On Thursday last week, I left my office still thinking about my last client of the day. It was around 8:30 at night, and there was just a hint of the day’s warmth still lingering in the air, as I arrived at my car. I settled myself into the driver’s seat, and just before I turned the key in the ignition, I saw a sight to delight the eyes. A noble skunk was making its way across 24th street at the crosswalk. I couldn’t help but laugh out loud at this connection back to nature in the most urban of settings. Delighting in his measured gait as he traversed the length of the crosswalk, I soaked in the gift of the skunk.
The Gift of the Skunk
The unique gift of the skunk is to be able to set a boundary, a very obvious unmistakable boundary in order to protect itself. Each time, I have encountered a skunk, I have been reminded yet again, that this may be a good time to examine my boundaries. I asked myself what I had been thinking or doing at the moment that I saw the skunk, and realized that I was carrying my work home with me. I had been talking with my client about the importance of having a personal life outside of work, and I was definitely not walking my talk in that moment. Nature to the rescue: In just a moment, I was able to laugh at myself, delight in the unique reminder and gently surrender my thoughts, fully knowing that my client is well-cared for and I am not serving him or myself by keeping my mind busy in this manner.
I was reminded yet again of the teaching of the hollow bone. A few years ago, on a wilderness quest, I discovered a hollow bone, and this has become a special gift that both inspires and nurtures me in my work as a therapist. If you’ve ever seen a hollow bone in the woods, it has smooth insides and looks almost pristine, having been cleaned out by animals and insects.
Hollow Bone as Nurturance
A hollow bone, in some traditions, is a metaphor for a healer, asking us to become an empty vessel so that we may fully allow Life to flow through us, informing us, inspiring us, and guiding us – unimpeded by ego. On days when I feel weighed down, I stand on my porch and pour water through my hollow bone, reminding myself that my purpose is to allow, not control, to trust, not fear, and to believe in the resilience of my clients. It helps me surrender my self-importance and fully trust in the client’s natural abilities to heal and grow.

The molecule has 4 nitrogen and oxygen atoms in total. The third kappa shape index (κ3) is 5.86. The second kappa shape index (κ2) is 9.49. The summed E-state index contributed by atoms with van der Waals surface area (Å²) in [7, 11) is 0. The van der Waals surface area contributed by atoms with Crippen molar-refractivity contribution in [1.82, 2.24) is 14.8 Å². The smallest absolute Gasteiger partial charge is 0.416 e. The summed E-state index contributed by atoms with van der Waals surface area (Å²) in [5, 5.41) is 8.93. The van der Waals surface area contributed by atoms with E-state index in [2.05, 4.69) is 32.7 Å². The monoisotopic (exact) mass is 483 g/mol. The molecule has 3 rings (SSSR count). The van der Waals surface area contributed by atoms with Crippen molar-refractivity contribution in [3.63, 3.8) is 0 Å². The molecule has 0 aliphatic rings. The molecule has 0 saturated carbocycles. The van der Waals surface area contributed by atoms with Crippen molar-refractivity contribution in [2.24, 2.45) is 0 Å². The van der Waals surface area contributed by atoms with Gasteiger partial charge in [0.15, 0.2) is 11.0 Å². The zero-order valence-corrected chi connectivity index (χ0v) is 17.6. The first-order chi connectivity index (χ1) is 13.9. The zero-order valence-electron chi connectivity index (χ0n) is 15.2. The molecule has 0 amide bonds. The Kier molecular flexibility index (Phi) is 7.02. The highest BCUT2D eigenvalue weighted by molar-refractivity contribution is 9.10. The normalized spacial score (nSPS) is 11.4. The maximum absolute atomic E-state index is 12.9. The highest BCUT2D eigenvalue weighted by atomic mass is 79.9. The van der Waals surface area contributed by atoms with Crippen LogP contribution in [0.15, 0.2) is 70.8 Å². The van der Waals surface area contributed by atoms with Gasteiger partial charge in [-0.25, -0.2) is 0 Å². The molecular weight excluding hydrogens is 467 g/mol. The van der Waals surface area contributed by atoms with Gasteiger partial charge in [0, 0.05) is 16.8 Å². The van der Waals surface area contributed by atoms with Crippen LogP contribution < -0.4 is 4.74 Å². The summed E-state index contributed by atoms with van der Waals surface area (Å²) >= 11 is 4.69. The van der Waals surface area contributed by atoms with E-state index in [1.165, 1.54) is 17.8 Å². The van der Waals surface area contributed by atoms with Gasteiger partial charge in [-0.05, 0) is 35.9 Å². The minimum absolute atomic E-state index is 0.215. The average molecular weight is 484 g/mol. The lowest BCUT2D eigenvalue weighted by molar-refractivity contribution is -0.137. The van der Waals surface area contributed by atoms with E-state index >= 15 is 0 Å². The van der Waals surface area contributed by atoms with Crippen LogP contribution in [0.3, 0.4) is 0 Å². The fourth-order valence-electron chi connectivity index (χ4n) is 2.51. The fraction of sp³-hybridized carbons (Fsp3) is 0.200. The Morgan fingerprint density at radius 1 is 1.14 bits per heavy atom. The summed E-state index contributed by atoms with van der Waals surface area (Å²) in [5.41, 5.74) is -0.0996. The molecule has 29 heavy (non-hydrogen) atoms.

Hollow Bone as Inspiration
When I am in need of inspiration, I think of great teachers, mystics & healers who embody the hollow bone teachings. Empty of ego, their compassion shines through. Free of worry, concern and pride, they are ever ready to listen, support, nurture and help others. While I take small steps on my own journey, I am inspired by these examples of how spirit & wisdom shine through those who have transcended the ego.
Teachings of the Hollow Bone
For me the practice of the hollow bone reminds me that I don’t have to DO anything; I don’t have to FIX anyone; and I don’t need to be perfect to be a good therapist. The practice reminds me that I need to empty myself in order to be fully present. By letting my thoughts, worries, concepts and ideas melt away, I become the best listener I can be. And in doing so, I become a clear vessel for empathy, compassion and connection; and sometimes even wisdom to flow through me.
When I hollow myself, I allow the experience of life, my client’s truth, their reality, their worries and fears to move through me. I don’t try to create a pre-ordained outcome, and by doing so, I don’t force my client’s experience in a fixed direction. I allow the process to happen, and as a result, both my client and I are transformed beyond our wildest imaginings.
When we pay attention, everything enlightens.
My cross-walk using skunk friend from last week, gifted me with a connection back to nature and to myself. It was yet another reminder that even in a busy city like San Francisco, we are gifted with connection to Nature. These are the gifts that are all around us, just waiting to be noticed. When we fill every moment of our life, we become tired, drained and overwhelmed. When we take a moment to connect with nature, we begin to empty ourselves and in doing so, we become more fully available to receive the gifts that surround us.
“May you be hollowed, so you may be filled with delight, wonder, compassion and never-ending connection to the world around you.”